Impression Formation
The process by which we develop an opinion or impressin of another
Self-Perception Theory
 We construct a concept of who we are by being able to attribute our own behaviour internally
Extrinsic Motivation
The desire to engage in an activity because of external rewards or pressures, not because we enjoy the task or find it interesting
intrinsic motivation
wanting to perform an activity for its own sake
What is Self-Serving Bias?
The tendency to view oneself favorably; to protect our self-esteem or how others see us.
What is a command-and-control approach to environmental intervention? Provide an example.
Command-and-control involves using prescriptive legal regulation that uses police power to punish violators.
the theory that we often infer our internal states, such as our attitudes, by observing our behavior
self-perception theory
Social Psychology
The study of how people think about, influence and relate to other people.
Cognitive Bases of SP&D (3)
1) Illusory Correlation
2) Attributional Bias
3) Confirmation Bias
Spotlight effect (self-focus)
Think others are paying more attention than they are (social blunders and public slip-ups)
Seven conditions that strengthen conformity
Conformity increases when...
1) one is made to feel incompetent or insecure.
2) the group has at least three people.
3) the group is unanimous.
4) one admires the group's status and attractiveness.
5) one has made no prior commitment to any response.
6) others in the group observe one's behavior.
7) one's culture strongly encourages respect for social standards.
Memory and recall of schemas
We remember things more consistent with our schemas
conjunction fallacy
the tendency to see an event as more likely as it becomes more specific because it is joined with elements that seem similar to events that are likely
direct pressure on dissenters
Members are under pressure not to express arguments against any of the group’s views.
Define conformity and provide an example.
Conformity: changing oneʹs behavior to match the responses or actions of others.Showing up at a concert wearing formal wear and everyone else is wearing t-shirts and jeans
Propinquity Effect
The finding that the more we see and interact with people, the more likely they are to become our friends
What is resonance
When what you see in reality is congruent with what is shown on TV
Discuss two benefits and two weaknesses of relying on schemas to process the social world.
Increase the speed of understand people and eventsAllow us to sift through information for key featuresAllow us to go beyond the information givenProvides structure in ambiguous settingsAfter weighing all the circumstances, the CEO/drug dealer decided that he would have to terminate a few employees (fire/kill) It is easy to overly rely on schemasE.g., seeing sleep and doctor when they weren’t thereThey can persist after they are discreditedSometimes we make our schemas true by changing our own behavior
What are the external reasons for selecting a friend/mate?
the environment
what we can see
Sherif's moving light experiment & the anchoring heuristic
people conformed to others' estimations of the length of movement, answer was dependent on perception of light, group answer is "anchored" by the three participant's original perceptions and then converges together after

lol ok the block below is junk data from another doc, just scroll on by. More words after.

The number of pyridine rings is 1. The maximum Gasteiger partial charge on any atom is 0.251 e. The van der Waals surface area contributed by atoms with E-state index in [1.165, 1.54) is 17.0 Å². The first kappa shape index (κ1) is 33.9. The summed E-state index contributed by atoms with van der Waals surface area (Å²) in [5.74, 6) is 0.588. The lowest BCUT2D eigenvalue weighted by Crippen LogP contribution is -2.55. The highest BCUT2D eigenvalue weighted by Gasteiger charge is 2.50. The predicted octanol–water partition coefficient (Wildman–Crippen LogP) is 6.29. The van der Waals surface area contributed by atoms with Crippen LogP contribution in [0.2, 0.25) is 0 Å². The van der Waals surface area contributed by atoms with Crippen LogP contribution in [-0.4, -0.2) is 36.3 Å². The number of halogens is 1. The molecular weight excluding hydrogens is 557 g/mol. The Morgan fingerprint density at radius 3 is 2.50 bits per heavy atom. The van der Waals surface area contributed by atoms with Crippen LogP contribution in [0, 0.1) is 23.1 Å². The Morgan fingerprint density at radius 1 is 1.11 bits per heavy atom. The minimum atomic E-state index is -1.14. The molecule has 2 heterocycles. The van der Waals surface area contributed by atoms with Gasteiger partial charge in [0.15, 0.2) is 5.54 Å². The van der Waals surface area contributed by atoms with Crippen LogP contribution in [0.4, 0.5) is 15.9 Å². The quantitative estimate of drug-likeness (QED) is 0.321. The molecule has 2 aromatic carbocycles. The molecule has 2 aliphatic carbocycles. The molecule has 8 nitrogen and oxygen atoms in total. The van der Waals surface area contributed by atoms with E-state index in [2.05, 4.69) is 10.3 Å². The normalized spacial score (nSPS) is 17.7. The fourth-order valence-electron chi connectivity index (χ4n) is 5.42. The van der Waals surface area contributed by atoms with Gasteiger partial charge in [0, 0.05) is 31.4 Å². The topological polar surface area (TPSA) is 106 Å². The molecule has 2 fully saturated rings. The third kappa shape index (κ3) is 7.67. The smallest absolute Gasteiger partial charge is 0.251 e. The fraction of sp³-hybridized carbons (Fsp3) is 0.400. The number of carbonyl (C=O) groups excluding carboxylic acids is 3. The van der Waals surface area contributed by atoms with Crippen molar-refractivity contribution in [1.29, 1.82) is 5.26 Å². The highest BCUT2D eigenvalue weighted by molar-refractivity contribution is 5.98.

Normative conformity
A tendency to go along with a group in order to fulfil expectations and gain acceptance
What Types of Situations does Social Psych Cover?
List 4 examples.
Social Psych research can include research in to objects of situations.
–How weather changes aggressive behavior
–How celebrity endorsements are affect attitudes about products
–People you never even directly interact with
         -- Tiger Woods Anyone?
–Imagined presence of people can have in influence.
Name and describe three of the sources of attitudes discussed in the book.
Four possible sources: classical conditioning, operant conditioning, observationallearning, and heredity.
Chicago school of symbolic interactionism
focuses on the study of the social processes involved in a given situation: the goal is not to quantify those processes or try to predict future behavior
Knox and Inkster (1968) - horse betting, asking people if they thought their horse would win
thought that their horse would win, more strongly after bet was already placedThe more permanent (less irrevocable) a decision, the greater the need to reduce dissonance after making it.
Describe the Cesario & Higgins (2008) study in detail. What might advertisers take away from this study to try to more effectively persuade people?
Based on the idea that nonverbal cues affect persuasion (e.g., talking speed)Also tied to regulatory fitPeople have a default orientation as promotion focused (goal-seeking) or prevention focused (risk-avoiding)Tasks that fit their orientation will “feel right” and be easierVariable 1: Ps regulatory focusPs watch a persuasive video about an after school programVariable 2: Eager (promotion) or Vigilant (prevention) nonverbal cuesDVs: effectiveness of message & degree of “feeling right”Ps find messages more persuasiveWhen regulatory focus matches the style of message (e.g., promotion + eager OR prevention + vigilant):Messages are more effectiveParticipants report more “feeling right” about the program (independent of positive mood)
What is a correlation coefficient? Be able to describe the major properties of the correlation coefficient and give examples.
r is a measure of the size and direction of the relationship between two variablesIt can be a number from –1 to +1The sign indicates the direction of the relationshipThe absolute value indicates strength